Ready for autumn inspection

I could never be in the Open Garden scheme.  
All that angst about people coming to inspect my work would put me in such a state of anxiety, I’d take to my bed – and not the garden sort of bed.
It’s one thing to love and be proud of  your garden, quite another to put it out there for judgement and scrutiny.

My sister called last week to ask if she could bring her  friend Joyce up to look at my plot. Joyce is a keen and active gardener and reads  the Grapevine and would love a butcher’s hook.

I was both excited about having a new “green” visitor, then nervous about how the place would pass muster. Ok, this was a curious and trusted friend and she was sincerely interested in how my garden grew.  But on another level, I felt insecure about my gardening credentials. I operate on a gut instinct and so much of my work outside is a hit and miss approach, I get a rush of blood to the head and poke things in, often without doing the regulation prep, ph soil testing,  planning height and texture, sun position, colour, spacing etc.

I sort of sense a corner or a patch needs some bushiness, or stringiness, or white or bright dazzle and dredge up a memory of seeing something at someone else’s place or in a book or a glance from my car window and apply it to the contours of my place. Mostly it just works as I push and pull it into shape, but the why and wherefore  is hard to articulate with any sensible botanical vocabulary. So I hoped Joyce wouldn’t quiz me too much.

I also don’t imagine my garden is one to die for or  is heart-stoppingly gorgeous,  or even unusual. I hoped my sister hadn’t over-egged the pudding.

So I did a lot of last-minute metaphorical  ” sweeping under the rug”, stuff, just the same, cos we all like to look our best for visitors, don’t we?

Needn’t have worried. After charming compliments during a thorough “old lady” walk, touch, feel and smell around, the lovely Joyce helped me to see my plot with fresh eyes.  When you move among the familiar surrounds of your garden every day, it takes an outsider to observe it differently and define the effect it has.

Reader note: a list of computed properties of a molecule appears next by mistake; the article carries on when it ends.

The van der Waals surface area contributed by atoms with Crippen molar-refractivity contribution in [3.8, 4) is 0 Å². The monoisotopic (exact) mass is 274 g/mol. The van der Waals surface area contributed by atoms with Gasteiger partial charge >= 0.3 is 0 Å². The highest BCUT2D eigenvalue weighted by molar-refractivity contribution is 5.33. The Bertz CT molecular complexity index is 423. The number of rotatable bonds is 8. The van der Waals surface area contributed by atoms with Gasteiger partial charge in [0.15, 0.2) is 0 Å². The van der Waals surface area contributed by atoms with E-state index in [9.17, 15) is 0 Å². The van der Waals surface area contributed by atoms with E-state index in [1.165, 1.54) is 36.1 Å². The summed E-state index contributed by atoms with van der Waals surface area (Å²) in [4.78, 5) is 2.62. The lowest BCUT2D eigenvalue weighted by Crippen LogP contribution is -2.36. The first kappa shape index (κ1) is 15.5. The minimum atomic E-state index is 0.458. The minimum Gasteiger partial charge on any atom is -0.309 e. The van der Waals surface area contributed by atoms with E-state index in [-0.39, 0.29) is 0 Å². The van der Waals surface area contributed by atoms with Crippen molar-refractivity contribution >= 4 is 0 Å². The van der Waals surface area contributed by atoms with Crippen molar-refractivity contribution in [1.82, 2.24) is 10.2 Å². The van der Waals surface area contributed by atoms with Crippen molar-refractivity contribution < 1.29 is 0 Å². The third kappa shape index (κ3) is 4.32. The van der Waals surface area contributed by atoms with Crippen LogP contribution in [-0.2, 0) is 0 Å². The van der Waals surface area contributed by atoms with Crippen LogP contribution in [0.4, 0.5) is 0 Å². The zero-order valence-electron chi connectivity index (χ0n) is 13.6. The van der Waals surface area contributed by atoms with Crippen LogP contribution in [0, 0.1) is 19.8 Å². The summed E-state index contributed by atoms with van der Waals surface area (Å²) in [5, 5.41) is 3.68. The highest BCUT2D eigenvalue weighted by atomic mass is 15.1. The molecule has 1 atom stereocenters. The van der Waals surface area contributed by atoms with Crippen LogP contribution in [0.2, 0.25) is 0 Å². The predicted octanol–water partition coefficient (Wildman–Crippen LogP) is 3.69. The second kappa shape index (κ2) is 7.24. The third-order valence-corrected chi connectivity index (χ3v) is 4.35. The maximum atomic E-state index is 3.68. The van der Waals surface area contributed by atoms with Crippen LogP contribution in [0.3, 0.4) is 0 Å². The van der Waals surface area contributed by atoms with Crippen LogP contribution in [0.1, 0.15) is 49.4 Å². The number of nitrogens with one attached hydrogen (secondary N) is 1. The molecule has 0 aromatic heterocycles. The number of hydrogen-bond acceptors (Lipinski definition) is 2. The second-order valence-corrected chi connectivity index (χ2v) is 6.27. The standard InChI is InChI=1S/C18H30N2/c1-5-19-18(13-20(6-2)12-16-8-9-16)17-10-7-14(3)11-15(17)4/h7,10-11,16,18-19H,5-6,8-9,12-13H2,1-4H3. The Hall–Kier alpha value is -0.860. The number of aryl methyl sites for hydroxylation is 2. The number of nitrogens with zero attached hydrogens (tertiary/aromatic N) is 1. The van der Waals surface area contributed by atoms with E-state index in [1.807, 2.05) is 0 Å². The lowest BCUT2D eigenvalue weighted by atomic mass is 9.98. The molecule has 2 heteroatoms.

For gardeners less botanically inclined, it actually isn’t about how horticulturally correct or how good the ratios and  balances in a garden are. It is about how it makes you feel as you walk around it.

Joyce said it felt warm and inviting and busy. Can’t ask for much more than that.

We traversed the paddocks,  solved some identification and pest issues along the way and enjoyed coffee at the front yard table under the poinciana.  Joyce even found what she called  wild greens, collards, growing  near the creek bank.

She gracefully said she picked up some great ideas about pot planting after seeing how many and varied I have,  and collected a heap of cordyline, iris and chrysanthemum cuttings to transplant at her place.

Importantly, she instructed me about helping do the the bees’ reproductive work in the garden, transferring the pollen on the passionfruit and pumpkin flowers by hand.

“See,” she said, holding one on top of the other.  Apparently , there aren’t enough bees around at my place right now, so you have to lend a hand.

Sex education in the garden. It really is all about the birds and the bees.


Some weeks back, I took some cuttings of Carphalea from my new neighbourhood bestie, Jeannie,  hoping to strike some new specimens for spring planting.

Success rate zero.  Happily, almost the same day I chucked the sad, dead twigs the cuttings had become, I discovered potted Carphaleas at the local Bunnings. So in I swooped and one is now planted at the back of the pool enclosure, right where I can see it from my kitchen sink window. I can already imagine the thrill of seeing its glorious crimson flowers as I look out in spring.  A flaming beauty by name, the carphalea is flaming hard to strike. You win some , you lose some.


Watching Jane Edmanson talking to a gerbera grower on Gardening Australia programme this week enlightened me about extending the life of cut flowers. Put bleach in the vase water. It kills bacteria which affects the blooms.

I had heard of putting sugar in rose vases. But the bleach tip was a newie to me.

Any other ideas?


 Meanwhile, in the veg patch,  the eggplants are ripening, the rocket is having second wind and it’s a battle between me and curly grubs on the heirloom tomatoes. The herbs are going gangbusters –  and just right for the soup pot, now a firm fixture on the stove  ( except for the pernickety sage which is going to the naughty corner with the aforesaid wretched coriander).

Also recently harvested the first two ruby grapefruit from a tree I planted  four years ago. They tasted great. Won’t win any yield awards, though.

And one plump offering from the uninvited, but very determined guava tree. A bird dropping started this tree about 10 years ago. Hearing it was a drawcard for fruit flies, I have cut it back brutally and tried to kill it several times, but it returns Lazarus-like every year. Gotta give it 10 points for effort.

Enjoy the autumn in your garden


1 Response so far »

  1. 1

    Thanks for this last post. When I saw “ready for fall inspection”, I said “what?”, but I see you’re in Australia. I’m new to blogging – how on earth did you find my post. You obviously have many, many years of experience in the garden behind you – I’ll be following your posts!!

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